The Philharmonia Orchestra now has its own label, while retaining its association with Signum, and has opted for the alliterative “Santtu conducts Strauss” as the first release, all four works here with a duration of a few minutes longer than the average. Timings are no more than that, though.
Don Juan (nineteen minutes) and Till Eulenspiegel (seventeen) are both studio productions from Fairfield Halls, Croydon, and are superbly recorded by Mike Hatch in March 2022, Isabella de Sabata producing. The former is a little tame, less than dashing, and not helped by some interventionist touches from the conductor such as the ‘holding back’ as early as 0:12. Good things though, such as the playing, and the lyrical moments are expressively turned; what’s lacking is dramatic impulse. And Till is rather restricted in momentum and wit, although there’s an attractive droll swagger at times, and an agile Philharmonia response, but you do wonder about the pause at 8:53, disruptive rather than illuminating, and the closing couple of minutes are indulged beyond themselves.
An Alpine Symphony and Also sprach Zarathustra, based on the annotation, are seemingly compiled from performances at the Royal Festival Hall (September 30, 2021) and at The Anvil (October 1), applause removed, a coupling of works that reminds of Lorin Maazel with this orchestra in one of his final London appearances, a sixty-seven-minute trek through Alpine that was mesmeric (listen below), not a second wasted. Rouvali’s conducting of both is certainly interesting and personal, Zarathustra (thirty-five minutes, relatively standard) and the mountain score (that is more far-reaching than about climbing one: life’s journey) will be reacted to differently by any one listener. Zarathustra is impressive, an expansive reading that sees the work whole, although ‘The Dance Song’ is a little laboured. However, also released today is Roth’s LSO Zarathustra, http://www.colinscolumn.com/lso-live-francois-xavier-roth-records-strausss-zarathustra-debussys-jeux/. And Decca’s recent reissue of Dorati in Detroit includes a selection of splendid Strauss performances, http://www.colinscolumn.com/dorati-detroit-complete-decca-recordings/. Tip-of-iceberg mentions for the Strauss discography is very well-stocked.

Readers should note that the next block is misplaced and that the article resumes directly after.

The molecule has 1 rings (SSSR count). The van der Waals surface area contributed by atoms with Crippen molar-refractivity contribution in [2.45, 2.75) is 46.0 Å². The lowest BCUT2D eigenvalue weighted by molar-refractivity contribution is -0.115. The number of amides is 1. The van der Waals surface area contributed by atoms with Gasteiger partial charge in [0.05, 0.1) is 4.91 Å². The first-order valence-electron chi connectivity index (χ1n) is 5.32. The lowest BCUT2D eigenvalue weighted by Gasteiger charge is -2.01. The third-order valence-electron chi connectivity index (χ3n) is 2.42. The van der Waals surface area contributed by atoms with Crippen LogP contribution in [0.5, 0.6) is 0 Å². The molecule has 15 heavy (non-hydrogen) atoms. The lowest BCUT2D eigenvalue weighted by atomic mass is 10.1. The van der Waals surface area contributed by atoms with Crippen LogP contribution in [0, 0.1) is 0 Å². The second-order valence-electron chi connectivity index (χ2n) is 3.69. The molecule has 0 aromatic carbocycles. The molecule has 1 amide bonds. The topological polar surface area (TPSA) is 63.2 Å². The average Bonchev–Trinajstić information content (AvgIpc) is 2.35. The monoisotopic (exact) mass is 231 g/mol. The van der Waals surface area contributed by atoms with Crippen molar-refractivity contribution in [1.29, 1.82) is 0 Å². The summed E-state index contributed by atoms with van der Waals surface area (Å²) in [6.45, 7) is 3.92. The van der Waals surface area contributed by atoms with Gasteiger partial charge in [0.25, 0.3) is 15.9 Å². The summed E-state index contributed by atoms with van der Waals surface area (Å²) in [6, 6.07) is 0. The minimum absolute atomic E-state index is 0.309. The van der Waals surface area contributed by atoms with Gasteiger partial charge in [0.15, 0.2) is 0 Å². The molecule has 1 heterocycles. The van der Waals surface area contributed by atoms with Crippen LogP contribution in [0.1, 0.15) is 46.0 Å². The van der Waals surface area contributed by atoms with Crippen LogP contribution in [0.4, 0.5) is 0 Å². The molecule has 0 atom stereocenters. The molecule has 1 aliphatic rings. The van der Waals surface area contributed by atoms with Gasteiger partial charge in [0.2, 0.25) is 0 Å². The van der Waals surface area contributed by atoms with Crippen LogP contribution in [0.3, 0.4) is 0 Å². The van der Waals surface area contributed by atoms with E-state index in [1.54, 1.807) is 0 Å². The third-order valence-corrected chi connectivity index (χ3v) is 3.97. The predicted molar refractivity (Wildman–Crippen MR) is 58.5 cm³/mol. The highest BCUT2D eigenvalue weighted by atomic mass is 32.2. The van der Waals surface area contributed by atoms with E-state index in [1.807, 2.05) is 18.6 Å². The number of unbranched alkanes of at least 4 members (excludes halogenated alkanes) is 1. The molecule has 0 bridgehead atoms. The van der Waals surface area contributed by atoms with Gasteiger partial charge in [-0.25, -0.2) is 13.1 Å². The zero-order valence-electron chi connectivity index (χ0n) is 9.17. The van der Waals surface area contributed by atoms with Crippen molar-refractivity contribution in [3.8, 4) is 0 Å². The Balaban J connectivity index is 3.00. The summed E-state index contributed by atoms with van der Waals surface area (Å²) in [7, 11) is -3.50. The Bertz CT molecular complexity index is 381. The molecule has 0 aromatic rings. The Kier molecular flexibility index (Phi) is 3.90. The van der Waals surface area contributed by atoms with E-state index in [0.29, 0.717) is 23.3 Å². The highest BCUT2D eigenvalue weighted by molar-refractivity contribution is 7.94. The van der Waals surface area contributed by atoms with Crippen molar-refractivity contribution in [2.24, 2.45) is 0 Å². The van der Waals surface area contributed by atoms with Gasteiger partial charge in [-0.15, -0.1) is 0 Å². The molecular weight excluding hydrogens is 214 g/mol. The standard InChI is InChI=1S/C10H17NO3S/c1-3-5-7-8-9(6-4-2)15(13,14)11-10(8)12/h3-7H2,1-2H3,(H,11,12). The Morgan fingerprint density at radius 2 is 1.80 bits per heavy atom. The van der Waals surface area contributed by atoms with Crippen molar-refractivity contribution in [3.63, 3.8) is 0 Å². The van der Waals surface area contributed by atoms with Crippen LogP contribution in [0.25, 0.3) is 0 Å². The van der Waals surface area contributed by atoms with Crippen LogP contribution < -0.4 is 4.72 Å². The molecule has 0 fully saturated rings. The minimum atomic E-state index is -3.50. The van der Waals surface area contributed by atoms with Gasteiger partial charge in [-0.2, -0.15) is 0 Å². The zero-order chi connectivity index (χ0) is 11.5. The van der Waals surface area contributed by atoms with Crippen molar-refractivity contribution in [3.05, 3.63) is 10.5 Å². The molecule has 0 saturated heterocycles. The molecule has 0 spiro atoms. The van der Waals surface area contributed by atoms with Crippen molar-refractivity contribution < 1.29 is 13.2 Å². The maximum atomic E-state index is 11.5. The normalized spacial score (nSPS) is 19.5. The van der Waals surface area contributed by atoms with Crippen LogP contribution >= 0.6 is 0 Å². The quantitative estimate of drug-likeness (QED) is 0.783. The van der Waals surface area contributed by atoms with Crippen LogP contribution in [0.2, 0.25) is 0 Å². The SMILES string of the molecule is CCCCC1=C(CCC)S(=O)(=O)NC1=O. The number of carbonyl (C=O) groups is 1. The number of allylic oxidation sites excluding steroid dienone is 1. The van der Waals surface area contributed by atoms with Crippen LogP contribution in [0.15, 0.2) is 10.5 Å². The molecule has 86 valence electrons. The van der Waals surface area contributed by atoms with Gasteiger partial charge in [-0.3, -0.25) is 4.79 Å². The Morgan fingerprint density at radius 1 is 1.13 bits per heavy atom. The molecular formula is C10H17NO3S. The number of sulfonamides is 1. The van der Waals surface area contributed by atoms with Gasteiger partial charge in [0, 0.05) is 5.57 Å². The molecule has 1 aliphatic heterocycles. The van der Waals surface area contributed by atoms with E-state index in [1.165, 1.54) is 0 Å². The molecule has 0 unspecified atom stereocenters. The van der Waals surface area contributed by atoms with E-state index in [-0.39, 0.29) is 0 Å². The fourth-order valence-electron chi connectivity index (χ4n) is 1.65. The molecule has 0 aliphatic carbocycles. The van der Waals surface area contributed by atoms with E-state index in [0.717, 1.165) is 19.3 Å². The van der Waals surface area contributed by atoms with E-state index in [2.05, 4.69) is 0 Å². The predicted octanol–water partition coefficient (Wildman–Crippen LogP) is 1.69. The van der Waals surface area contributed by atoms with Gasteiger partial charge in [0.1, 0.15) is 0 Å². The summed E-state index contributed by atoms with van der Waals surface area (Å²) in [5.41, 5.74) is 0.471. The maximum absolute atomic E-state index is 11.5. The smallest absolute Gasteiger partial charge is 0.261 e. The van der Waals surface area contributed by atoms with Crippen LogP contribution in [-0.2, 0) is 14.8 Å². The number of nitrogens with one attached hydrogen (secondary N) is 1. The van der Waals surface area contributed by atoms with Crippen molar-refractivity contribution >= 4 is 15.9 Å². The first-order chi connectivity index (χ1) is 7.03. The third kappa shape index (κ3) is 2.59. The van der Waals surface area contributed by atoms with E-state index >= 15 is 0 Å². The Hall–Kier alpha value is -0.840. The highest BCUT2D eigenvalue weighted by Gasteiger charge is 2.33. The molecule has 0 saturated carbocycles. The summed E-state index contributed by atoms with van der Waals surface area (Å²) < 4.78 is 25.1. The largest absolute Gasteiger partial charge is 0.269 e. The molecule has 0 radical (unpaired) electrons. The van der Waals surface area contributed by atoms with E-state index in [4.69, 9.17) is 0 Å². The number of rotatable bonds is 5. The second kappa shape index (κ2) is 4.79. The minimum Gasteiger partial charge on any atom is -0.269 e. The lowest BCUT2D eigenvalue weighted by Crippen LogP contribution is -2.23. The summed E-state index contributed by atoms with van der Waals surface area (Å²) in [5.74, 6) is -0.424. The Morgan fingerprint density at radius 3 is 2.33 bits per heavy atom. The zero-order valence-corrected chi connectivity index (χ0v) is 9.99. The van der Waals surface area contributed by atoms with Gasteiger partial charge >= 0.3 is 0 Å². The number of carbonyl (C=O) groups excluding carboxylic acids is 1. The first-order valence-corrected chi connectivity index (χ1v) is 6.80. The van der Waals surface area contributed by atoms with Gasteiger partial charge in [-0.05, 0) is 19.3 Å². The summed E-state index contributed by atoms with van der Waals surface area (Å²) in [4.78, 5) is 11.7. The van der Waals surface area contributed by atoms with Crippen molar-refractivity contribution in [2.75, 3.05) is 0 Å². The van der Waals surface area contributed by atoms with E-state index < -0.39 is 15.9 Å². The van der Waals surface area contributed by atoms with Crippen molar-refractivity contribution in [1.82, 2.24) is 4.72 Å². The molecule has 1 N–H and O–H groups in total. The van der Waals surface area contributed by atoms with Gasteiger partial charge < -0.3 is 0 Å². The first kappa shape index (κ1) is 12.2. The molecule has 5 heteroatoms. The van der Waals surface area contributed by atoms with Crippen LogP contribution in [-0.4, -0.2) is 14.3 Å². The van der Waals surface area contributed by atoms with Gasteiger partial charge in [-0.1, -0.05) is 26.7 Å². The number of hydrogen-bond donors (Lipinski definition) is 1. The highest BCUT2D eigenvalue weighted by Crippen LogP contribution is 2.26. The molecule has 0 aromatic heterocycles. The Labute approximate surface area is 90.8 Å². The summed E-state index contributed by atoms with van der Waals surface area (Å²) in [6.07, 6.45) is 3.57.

An Alpine Symphony (fifty-six minutes) is less cohesive here if undeniably picturesque, vivid and dramatically projected (off-stage horns too close, mind, albeit ‘Summit’ and ‘Storm’ are thrilling). Again, top-notch playing, and this extravagant score also enjoys notable recorded sound (Andrew Mellor, not to be confused with the writer and broadcaster) for a sometimes-precipitate journey (reminding of Solti’s Bavarian Radio recording) that is countered by lingering lyricism, invariably heartfelt and, in conclusion, cathartic. Philharmonia Records SIGCD720 (2 CDs).